Speculators did not significantly alter their views toward Chicago-traded grains and oilseeds in the days before the USDA data storm last Friday, and the numbers issued by the U.S. agency did not seem to give them much pause either; professional trading funds maintain bullish views in Chicago-traded wheat and they are still pessimistic toward corn futures and options; but they have adopted a slightly optimistic stance toward CBOT soybeans ahead of this week’s expected Phase 1 trade deal signing between the United States and China.
China is in a difficult position of trying to balance poverty elimination and food security with the broader global push for it to liberalize its grain imports, says Darin Friedrichs, senior Asia commodity analyst at INTL FCStone; China's Ministry of Commerce has said it will improve regulatory management of its quotas for corn, rice, and wheat, operate the quota system in line with WTO rules and likely increase grain imports
---Heilongjiang Province, China's major grain producer, plans to further reduce the use of chemical fertilizers, pesticides and herbicides on farmland in 2020 to boost green agriculture and food security; farmland featuring reduced chemical use will be expanded to 3 million hectares in 2020 from last years's 2.67 million hectares, according to the government work report delivered at the ongoing annual session of the provincial People's Congress.
Soybean exports from Brazil to China in January may fall to around half of January 2019's levels, data from shipping company Cargonave showed, a sign that the imminent signing of a trade deal between China and the United States weighed on business; according to shipping schedules through Jan. 31, soy cargos headed from Brazilian ports to China totaled about 800,000 tons, down from about 1.4 million tons lined up for shipping to the same destination in January of last year; there were 21 vessels scheduled to ship soybeans to the Asian country in January 2019 compared with 12 this month, the data showed.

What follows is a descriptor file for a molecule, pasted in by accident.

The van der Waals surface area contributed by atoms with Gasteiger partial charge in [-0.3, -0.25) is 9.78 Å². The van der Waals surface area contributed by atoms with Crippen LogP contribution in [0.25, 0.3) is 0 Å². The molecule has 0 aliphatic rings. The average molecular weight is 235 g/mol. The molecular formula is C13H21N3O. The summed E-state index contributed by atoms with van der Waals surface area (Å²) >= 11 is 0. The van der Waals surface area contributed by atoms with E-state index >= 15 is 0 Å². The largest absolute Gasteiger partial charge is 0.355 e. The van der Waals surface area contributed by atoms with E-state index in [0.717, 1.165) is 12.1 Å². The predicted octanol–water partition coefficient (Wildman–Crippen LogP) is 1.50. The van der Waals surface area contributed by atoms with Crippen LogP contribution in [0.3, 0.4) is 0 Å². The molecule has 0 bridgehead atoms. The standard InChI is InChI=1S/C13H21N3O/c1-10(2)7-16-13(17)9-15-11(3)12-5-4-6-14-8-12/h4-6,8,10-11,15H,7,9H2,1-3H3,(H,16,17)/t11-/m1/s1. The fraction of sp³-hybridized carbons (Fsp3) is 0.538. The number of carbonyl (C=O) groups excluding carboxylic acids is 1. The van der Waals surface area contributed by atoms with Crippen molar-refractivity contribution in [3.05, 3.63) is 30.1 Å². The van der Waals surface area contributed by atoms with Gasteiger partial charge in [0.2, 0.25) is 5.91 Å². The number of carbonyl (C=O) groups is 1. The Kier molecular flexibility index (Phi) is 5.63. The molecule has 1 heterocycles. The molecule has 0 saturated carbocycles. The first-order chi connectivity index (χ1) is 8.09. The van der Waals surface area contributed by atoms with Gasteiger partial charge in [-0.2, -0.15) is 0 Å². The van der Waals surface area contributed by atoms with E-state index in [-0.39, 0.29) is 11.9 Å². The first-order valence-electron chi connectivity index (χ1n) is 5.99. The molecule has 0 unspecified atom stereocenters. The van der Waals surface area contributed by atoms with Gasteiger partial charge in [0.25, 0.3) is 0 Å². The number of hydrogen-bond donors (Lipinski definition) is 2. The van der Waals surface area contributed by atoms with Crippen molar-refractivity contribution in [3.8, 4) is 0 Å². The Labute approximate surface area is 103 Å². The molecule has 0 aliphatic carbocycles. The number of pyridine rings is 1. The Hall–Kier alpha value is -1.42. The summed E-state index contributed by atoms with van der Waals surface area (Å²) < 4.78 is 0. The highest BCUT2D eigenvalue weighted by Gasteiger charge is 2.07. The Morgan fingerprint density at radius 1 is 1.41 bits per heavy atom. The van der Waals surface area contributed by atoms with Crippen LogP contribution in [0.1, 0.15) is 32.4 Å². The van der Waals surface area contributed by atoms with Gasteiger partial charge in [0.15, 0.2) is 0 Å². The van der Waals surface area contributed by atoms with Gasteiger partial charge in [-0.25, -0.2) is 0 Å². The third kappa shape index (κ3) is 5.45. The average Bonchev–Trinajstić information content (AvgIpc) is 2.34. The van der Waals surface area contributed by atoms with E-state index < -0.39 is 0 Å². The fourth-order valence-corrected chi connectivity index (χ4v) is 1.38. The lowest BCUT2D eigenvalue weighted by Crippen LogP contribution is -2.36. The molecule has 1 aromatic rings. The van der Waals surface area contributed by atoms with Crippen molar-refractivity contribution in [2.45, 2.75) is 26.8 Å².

Export prices for Russian wheat reached this season's high last week due to growth in Chicago benchmarks, a stronger rouble, demand from Egypt and weather-related concerns about the 2020 Black Sea crop; the price of Russian wheat with 12.5% protein content, loaded from Black Sea ports and intended for delivery in January, rose by $4 from the end of 2019 to $222 per ton on a free-on-board (FOB) basis at the end of last week, consultancy SovEcon said; IKAR, another agricultural consultancy in Moscow, pegged wheat at $220.5 per ton, up $2.5.
Russia's January exports of wheat, barley and maize (corn) are estimated at 2.25 million tons, down from 2.95 million tons in December, the SovEcon agriculture consultancy said
Ukrainian grain exports from sea ports dropped to 1.12 million tons in the week of Jan. 4 to Jan. 11 from 1.19 million tons a week earlier, preliminary data from APK-Inform consultancy showed
---Wheat exports decreased to 225,000 tons from 253,000 tons, while corn shipments fell to 855,000 tons from 886,000 tons
---the consultancy said grain exports jumped to about 32.1 million tons so far during the 2019-20 July-June season, from 21 million tons in the same period in 2018-19
Strikes over pension reform in France could slow grain exports from this month by preventing enough supplies from reaching ports and by making the French crop too expensive to compete overseas; a month-old public transport strike that has crippled rail services and rolling stoppages by dock workers have left companies in the European Union's biggest grain producer struggling to get grain to ports and onto vessels during a period of strong overseas demand.
Indian palm oil importers have effectively stopped all purchases from Malaysia after the government privately warned them to shun product from the country following a diplomatic spat, industry and government sources said; the warning, issued last week, comes almost in parallel with New Delhi's move to restrict imports of refined palm oil and palmolein after Malaysia's Prime Minister criticized India's actions in Kashmir and its new citizenship law; currently, Indian buyers are not making any crude or refined palm oil purchases from top supplier Malaysia